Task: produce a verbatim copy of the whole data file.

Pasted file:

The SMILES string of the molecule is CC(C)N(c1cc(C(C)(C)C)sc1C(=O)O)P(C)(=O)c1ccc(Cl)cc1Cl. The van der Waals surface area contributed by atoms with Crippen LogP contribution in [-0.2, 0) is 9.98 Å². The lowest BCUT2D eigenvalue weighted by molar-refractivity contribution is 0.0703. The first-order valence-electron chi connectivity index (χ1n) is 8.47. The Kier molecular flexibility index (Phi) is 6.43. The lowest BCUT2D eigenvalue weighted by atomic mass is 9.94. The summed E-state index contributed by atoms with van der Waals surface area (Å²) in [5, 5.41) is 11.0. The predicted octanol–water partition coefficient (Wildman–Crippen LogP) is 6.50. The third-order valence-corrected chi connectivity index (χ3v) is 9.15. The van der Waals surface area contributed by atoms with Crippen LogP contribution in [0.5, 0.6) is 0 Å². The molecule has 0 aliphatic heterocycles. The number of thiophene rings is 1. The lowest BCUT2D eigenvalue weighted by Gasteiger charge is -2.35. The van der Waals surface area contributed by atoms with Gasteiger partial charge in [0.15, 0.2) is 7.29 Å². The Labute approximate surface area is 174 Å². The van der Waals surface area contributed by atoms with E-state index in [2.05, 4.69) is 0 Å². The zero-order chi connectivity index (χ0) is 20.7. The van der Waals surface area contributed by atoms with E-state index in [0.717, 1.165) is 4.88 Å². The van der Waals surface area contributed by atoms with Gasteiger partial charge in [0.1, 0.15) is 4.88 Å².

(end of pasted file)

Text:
The SMILES string of the molecule is CC(C)N(c1cc(C(C)(C)C)sc1C(=O)O)P(C)(=O)c1ccc(Cl)cc1Cl. The van der Waals surface area contributed by atoms with Crippen LogP contribution in [-0.2, 0) is 9.98 Å². The lowest BCUT2D eigenvalue weighted by molar-refractivity contribution is 0.0703. The first-order valence-electron chi connectivity index (χ1n) is 8.47. The Kier molecular flexibility index (Phi) is 6.43. The lowest BCUT2D eigenvalue weighted by atomic mass is 9.94. The summed E-state index contributed by atoms with van der Waals surface area (Å²) in [5, 5.41) is 11.0. The predicted octanol–water partition coefficient (Wildman–Crippen LogP) is 6.50. The third-order valence-corrected chi connectivity index (χ3v) is 9.15. The van der Waals surface area contributed by atoms with Crippen LogP contribution in [0.5, 0.6) is 0 Å². The molecule has 0 aliphatic heterocycles. The number of thiophene rings is 1. The lowest BCUT2D eigenvalue weighted by Gasteiger charge is -2.35. The van der Waals surface area contributed by atoms with Gasteiger partial charge in [0.15, 0.2) is 7.29 Å². The Labute approximate surface area is 174 Å². The van der Waals surface area contributed by atoms with E-state index in [2.05, 4.69) is 0 Å². The zero-order chi connectivity index (χ0) is 20.7. The van der Waals surface area contributed by atoms with E-state index in [0.717, 1.165) is 4.88 Å². The van der Waals surface area contributed by atoms with Gasteiger partial charge in [0.1, 0.15) is 4.88 Å².